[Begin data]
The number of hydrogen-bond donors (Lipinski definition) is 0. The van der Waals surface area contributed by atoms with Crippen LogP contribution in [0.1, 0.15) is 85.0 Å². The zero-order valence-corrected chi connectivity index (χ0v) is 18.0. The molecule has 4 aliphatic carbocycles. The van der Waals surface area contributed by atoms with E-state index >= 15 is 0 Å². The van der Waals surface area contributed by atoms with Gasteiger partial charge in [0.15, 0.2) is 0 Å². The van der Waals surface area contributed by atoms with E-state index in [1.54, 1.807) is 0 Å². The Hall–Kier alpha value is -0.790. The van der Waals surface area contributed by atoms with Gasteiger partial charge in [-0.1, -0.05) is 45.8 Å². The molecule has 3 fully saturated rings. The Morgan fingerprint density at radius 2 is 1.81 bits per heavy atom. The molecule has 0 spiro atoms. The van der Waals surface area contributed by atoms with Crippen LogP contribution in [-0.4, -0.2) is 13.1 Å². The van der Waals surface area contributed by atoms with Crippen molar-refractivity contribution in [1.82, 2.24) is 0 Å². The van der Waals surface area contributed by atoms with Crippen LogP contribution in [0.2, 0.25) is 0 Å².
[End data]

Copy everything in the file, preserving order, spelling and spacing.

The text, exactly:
The number of hydrogen-bond donors (Lipinski definition) is 0. The van der Waals surface area contributed by atoms with Crippen LogP contribution in [0.1, 0.15) is 85.0 Å². The zero-order valence-corrected chi connectivity index (χ0v) is 18.0. The molecule has 4 aliphatic carbocycles. The van der Waals surface area contributed by atoms with E-state index >= 15 is 0 Å². The van der Waals surface area contributed by atoms with Gasteiger partial charge in [0.15, 0.2) is 0 Å². The van der Waals surface area contributed by atoms with E-state index in [1.54, 1.807) is 0 Å². The Hall–Kier alpha value is -0.790. The van der Waals surface area contributed by atoms with Gasteiger partial charge in [-0.1, -0.05) is 45.8 Å². The molecule has 3 fully saturated rings. The Morgan fingerprint density at radius 2 is 1.81 bits per heavy atom. The molecule has 0 spiro atoms. The van der Waals surface area contributed by atoms with Crippen LogP contribution in [-0.4, -0.2) is 13.1 Å². The van der Waals surface area contributed by atoms with Crippen molar-refractivity contribution in [1.82, 2.24) is 0 Å². The van der Waals surface area contributed by atoms with Crippen LogP contribution in [0.2, 0.25) is 0 Å².